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When’s the ideal sending time and what’s this got to do with Corona?
What millions of emails reveal about the optimal sending time
The perfect time to send emails: Sending emails at just the right time generates maximum interest and is rewarded with higher click-through rates. Modern marketing automation tools calculate the ideal time for customers to receive emails, using a process known as SendTime Optimization – and the corona pandemic has brought about enormous changes in patterns.
You might think so, but in actual fact none of this is true. For ages (in the digital world, that’s five years or more), marketers have been sending out their emails between 10am and 11am and early in the evening after work. Any corona blips? None whatsoever.
This is clearly revealed (or clearly not revealed) in the figures, which show nothing we didn’t already know. For we’ve examined this topic once before and found that there is no such thing as an optimal sending time and that relevance is by far the more important criterion. We have now collected well over a million marketing emails from B2C and B2B companies (thanks in part to our e-commerce studies) and taken a fresh look at the aggregated data.
The most popular days, times and effects of Corona
Our first evaluation focuses on the busiest times for sending emails over the last five years. Two things emerge: noticeable peaks at 9am and at 5pm (based on UTC, which is already 10am in Germany (in winter) or 11am CET when it’s 9am UTC).
Sending times over a 5 year period
The graph above reveals surprisingly uniform trajectories year after year – clearly unimpressed by something like a troublesome pandemic. There are only a few notable differences – for example, since 2019, more and more emails are being sent as early as between 7am and 9am UTC rather than mainly at 9am. Does this mean that emails are being read more often on the way to work? And in 2020, a striking after-work peak can be noted at 5pm UTC. Does this mean that people are no longer out and about after work due to corona and therefore have time to check their emails? Our honest answer: Maybe, maybe not. Only one thing’s for sure: Marketers love sending emails at 9am or 5pm (UTC).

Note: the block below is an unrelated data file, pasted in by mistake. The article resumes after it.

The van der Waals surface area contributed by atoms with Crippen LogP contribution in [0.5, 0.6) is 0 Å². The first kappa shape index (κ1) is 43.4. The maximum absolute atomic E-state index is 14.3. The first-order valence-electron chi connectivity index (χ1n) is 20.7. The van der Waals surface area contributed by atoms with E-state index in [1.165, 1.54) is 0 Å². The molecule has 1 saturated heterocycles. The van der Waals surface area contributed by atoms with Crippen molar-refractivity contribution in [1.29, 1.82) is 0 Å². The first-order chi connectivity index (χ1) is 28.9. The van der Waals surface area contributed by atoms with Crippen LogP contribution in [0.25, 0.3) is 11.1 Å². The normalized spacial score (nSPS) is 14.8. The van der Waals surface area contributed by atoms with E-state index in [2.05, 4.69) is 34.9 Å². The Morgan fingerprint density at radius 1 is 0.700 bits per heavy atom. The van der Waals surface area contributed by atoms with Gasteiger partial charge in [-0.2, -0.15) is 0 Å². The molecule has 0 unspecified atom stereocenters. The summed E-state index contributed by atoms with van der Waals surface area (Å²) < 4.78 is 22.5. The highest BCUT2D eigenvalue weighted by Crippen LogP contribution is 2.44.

So why? Are these really the objectively best sending times? Do elaborate split tests across all target groups show that most recipients eagerly consume advertising emails in precisely these time slots? We believe the answer lies elsewhere: After all, senders are only human and act according to familiar patterns. And we believe that the peak patterns correspond more with such plans as “Send out the newsletter in the morning before the meeting” and “Finish the email quickly before clocking off for the day”. This assertion is also supported by our second graph:
Over the past five years, most mails have always been sent on the hour, and about half as many on the half hour (i.e. at a ratio of 2:1). The smaller peaks are the 5-minute intervals that are easier to set up on many platforms than manual entries. Our advice: If you want your mail to stand out, then you should send it on the quarter hour – or at 8.56am, because six minutes before the hour is when the fewest number of emails arrive in the average inbox.
Finally, a word about sending days: Thursdays and Fridays are the most popular, Saturday is email-free for many. Here again, it is not so much this fact itself that is impressive as the enormous stability that can be seen over time.
As with the sending times, the question here is: Are these really the best sending days as revealed in the multiple tests across all industries and target groups? Again, we reiterate our above assertion about email marketers being only human and exhibiting a degree of herd behavior in their work schedules and habits.
Email sending day
Final proof: For some time now, email marketing platforms have been advertising SendTime Optimization, which is when sending times are individualized on the basis of algorithms that determine the best deliverability for each recipient. The highly consistent sending times we have illustrated above indicate that no paradigm shift has taken place on the market – with the campaign managers still determining when the emails are sent and not the recipients. And when testing which sending time is the best, they’re more likely to focus on the times that are popular in any case, such as 10am and 6pm.
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